Thurrock Council bosses predict gloomy economic future for borough

Jack Duffin

By Local Democracy Reporter

THE financial damage Covid-19 has caused to Thurrock’s economy is expected to go on for several years even if the lockdown is lifted.

In a report described by councillors as “sobering” and “unprecedented”, the council’s head of finances Sean Clark outlined how the authority could be in line to lose millions as a result of the pandemic.

Speaking during a Corporate Overview and Scrutiny Committee on Tuesday night, Mr Clark explained that while Covid-19 has cost the council £9.7million, of which £9.2million has been reimbursed by the government, the “larger impact” is expected next year.

He said this is due to a potentially major drop in council income from council tax and business rates.

“We know overall collection rates will go down and all of those losses are building up this year to become an immediate cost next year,” he said.

“We collect £70 million in council tax, so for every 1 per cent we might lose, that’s £700,000 and so you can see how that might add up quickly.”

He continued: “Looking at business rates, will all the businesses survive this? It is likely we will collect a lot less than estimated. It could easily run into several million pounds, how much it is really going to be I have no idea. It could be £5million, £10million, £15million, it could be any of those figures.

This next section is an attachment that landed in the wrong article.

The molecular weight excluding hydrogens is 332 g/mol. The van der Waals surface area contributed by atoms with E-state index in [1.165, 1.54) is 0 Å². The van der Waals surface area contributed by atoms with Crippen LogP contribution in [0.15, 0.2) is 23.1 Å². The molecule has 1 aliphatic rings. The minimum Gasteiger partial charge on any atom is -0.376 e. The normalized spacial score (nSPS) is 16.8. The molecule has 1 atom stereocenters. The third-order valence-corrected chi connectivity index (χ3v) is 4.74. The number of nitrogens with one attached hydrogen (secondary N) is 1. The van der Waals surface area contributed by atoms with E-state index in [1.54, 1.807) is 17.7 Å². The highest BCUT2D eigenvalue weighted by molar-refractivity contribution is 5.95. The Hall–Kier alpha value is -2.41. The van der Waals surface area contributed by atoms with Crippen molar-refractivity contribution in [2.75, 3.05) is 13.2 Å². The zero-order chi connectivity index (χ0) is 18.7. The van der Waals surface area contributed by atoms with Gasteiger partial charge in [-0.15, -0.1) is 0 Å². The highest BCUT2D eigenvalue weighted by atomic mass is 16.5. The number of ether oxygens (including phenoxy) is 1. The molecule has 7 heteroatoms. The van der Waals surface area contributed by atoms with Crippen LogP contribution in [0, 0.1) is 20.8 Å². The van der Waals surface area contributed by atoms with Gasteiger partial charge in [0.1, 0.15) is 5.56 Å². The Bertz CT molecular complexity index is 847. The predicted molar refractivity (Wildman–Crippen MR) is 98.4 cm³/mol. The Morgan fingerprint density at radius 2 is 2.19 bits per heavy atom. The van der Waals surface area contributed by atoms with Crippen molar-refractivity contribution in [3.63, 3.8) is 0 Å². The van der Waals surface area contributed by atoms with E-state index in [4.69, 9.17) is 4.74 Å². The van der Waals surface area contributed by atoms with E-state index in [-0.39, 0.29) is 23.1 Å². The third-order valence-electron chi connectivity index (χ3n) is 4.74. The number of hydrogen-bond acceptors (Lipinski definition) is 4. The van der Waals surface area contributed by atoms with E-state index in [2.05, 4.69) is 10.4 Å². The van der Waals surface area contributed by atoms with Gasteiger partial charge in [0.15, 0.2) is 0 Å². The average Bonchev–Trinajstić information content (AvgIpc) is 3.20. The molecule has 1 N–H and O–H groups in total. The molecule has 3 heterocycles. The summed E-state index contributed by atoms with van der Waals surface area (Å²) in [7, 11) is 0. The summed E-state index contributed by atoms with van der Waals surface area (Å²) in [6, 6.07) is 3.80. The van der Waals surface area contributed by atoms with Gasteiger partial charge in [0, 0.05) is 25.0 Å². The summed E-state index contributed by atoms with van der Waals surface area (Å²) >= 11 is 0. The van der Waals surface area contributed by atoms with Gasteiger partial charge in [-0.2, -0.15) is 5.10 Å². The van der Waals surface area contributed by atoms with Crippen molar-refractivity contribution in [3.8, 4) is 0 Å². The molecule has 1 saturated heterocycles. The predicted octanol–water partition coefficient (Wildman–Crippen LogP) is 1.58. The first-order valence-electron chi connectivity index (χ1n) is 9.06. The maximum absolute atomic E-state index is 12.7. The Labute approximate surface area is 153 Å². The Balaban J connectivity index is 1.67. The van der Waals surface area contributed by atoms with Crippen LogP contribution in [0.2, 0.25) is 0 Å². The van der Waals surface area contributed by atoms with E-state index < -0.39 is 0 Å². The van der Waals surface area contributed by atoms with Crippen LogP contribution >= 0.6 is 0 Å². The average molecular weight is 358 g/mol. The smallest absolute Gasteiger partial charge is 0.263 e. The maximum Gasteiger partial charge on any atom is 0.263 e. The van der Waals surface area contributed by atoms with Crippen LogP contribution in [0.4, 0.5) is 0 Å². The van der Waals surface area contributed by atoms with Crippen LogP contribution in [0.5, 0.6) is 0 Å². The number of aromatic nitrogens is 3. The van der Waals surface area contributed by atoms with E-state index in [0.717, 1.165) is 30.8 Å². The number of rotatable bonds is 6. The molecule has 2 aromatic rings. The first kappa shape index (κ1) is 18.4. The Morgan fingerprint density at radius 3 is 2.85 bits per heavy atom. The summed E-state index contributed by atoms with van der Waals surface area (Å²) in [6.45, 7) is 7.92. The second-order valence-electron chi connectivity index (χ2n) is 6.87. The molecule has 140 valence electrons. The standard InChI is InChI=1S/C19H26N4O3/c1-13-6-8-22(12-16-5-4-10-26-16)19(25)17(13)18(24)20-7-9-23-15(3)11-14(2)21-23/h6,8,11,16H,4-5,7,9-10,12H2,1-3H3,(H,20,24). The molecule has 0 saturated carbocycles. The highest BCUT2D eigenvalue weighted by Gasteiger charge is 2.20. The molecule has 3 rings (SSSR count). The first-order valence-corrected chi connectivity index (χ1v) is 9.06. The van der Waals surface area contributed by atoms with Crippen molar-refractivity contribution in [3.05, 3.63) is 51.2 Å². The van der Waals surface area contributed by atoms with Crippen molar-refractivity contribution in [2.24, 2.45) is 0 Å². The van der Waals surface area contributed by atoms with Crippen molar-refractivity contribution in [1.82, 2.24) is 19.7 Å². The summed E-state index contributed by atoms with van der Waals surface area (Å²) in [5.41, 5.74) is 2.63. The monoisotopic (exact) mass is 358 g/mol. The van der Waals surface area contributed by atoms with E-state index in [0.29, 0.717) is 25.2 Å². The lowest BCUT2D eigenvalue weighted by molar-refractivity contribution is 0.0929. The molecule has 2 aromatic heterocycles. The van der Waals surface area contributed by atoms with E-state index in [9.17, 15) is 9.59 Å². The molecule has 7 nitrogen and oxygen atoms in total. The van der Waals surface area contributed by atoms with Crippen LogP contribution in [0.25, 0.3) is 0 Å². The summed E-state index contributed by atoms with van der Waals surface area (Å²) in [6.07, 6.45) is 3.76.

“We then have to look at what government might do. We are already looking at what we may have to do to balance the budgets.”

Labour councillor and chair of the meeting Oliver Gerrish called it a “sobering view”.

“Clearly this is not going to go away with lockdown,” he continued.

“We are talking about many years of impact on the council’s finances.”

However, Mr Clark gave an optimistic view on the authority’s reserve cash which stand at £17million.

He claimed this was thanks to the council’s controversial borrowing to invest strategy which has generated between £33million and 35 million in profits through investments in renewable energy schemes. But it has also pushed resulted in the council borrowing more than £1billion.

Despite serious concerns being raised about the transparency of the borrowing by opposition Labour councillors, Conservative councillor Jack Duffin praised Mr Clark and his team for adopting the strategy.

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